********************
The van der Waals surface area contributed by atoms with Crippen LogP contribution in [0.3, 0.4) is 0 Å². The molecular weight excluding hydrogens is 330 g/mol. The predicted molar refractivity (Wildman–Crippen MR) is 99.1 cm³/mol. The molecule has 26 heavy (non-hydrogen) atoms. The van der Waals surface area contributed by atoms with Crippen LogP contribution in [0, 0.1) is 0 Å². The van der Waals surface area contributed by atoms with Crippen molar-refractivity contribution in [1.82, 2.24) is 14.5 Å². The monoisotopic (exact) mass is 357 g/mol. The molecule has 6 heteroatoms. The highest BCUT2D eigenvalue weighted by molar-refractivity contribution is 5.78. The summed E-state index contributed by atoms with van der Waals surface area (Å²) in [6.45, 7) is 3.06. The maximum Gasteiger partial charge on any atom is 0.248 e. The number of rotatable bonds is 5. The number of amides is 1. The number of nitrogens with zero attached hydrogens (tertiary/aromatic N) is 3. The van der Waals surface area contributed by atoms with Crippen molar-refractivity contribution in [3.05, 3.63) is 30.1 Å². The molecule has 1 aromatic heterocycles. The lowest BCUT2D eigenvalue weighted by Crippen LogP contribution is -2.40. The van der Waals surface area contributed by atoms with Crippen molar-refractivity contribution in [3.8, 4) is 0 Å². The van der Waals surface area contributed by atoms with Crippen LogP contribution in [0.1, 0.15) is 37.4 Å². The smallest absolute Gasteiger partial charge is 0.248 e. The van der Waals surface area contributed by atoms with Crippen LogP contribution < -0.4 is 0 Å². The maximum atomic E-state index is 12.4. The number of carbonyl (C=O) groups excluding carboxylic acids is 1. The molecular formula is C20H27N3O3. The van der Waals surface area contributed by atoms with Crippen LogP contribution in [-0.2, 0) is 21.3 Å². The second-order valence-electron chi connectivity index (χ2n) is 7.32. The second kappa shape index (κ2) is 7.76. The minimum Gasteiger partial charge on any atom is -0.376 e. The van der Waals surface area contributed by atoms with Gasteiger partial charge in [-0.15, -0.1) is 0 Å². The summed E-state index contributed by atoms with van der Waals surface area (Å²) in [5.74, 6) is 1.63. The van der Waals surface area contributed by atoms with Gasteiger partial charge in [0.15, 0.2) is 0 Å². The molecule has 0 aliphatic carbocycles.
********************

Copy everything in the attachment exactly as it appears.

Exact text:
The van der Waals surface area contributed by atoms with Crippen LogP contribution in [0.3, 0.4) is 0 Å². The molecular weight excluding hydrogens is 330 g/mol. The predicted molar refractivity (Wildman–Crippen MR) is 99.1 cm³/mol. The molecule has 26 heavy (non-hydrogen) atoms. The van der Waals surface area contributed by atoms with Crippen LogP contribution in [0, 0.1) is 0 Å². The van der Waals surface area contributed by atoms with Crippen molar-refractivity contribution in [1.82, 2.24) is 14.5 Å². The monoisotopic (exact) mass is 357 g/mol. The molecule has 6 heteroatoms. The highest BCUT2D eigenvalue weighted by molar-refractivity contribution is 5.78. The summed E-state index contributed by atoms with van der Waals surface area (Å²) in [6.45, 7) is 3.06. The maximum Gasteiger partial charge on any atom is 0.248 e. The number of rotatable bonds is 5. The number of amides is 1. The number of nitrogens with zero attached hydrogens (tertiary/aromatic N) is 3. The van der Waals surface area contributed by atoms with Crippen molar-refractivity contribution in [3.05, 3.63) is 30.1 Å². The molecule has 1 aromatic heterocycles. The lowest BCUT2D eigenvalue weighted by Crippen LogP contribution is -2.40. The van der Waals surface area contributed by atoms with Crippen molar-refractivity contribution in [3.8, 4) is 0 Å². The van der Waals surface area contributed by atoms with Crippen LogP contribution in [0.1, 0.15) is 37.4 Å². The smallest absolute Gasteiger partial charge is 0.248 e. The van der Waals surface area contributed by atoms with Crippen LogP contribution < -0.4 is 0 Å². The maximum atomic E-state index is 12.4. The number of carbonyl (C=O) groups excluding carboxylic acids is 1. The molecular formula is C20H27N3O3. The van der Waals surface area contributed by atoms with Crippen LogP contribution in [-0.2, 0) is 21.3 Å². The second-order valence-electron chi connectivity index (χ2n) is 7.32. The second kappa shape index (κ2) is 7.76. The minimum Gasteiger partial charge on any atom is -0.376 e. The van der Waals surface area contributed by atoms with Gasteiger partial charge in [-0.15, -0.1) is 0 Å². The summed E-state index contributed by atoms with van der Waals surface area (Å²) in [5.74, 6) is 1.63. The van der Waals surface area contributed by atoms with Gasteiger partial charge in [0.15, 0.2) is 0 Å². The molecule has 0 aliphatic carbocycles.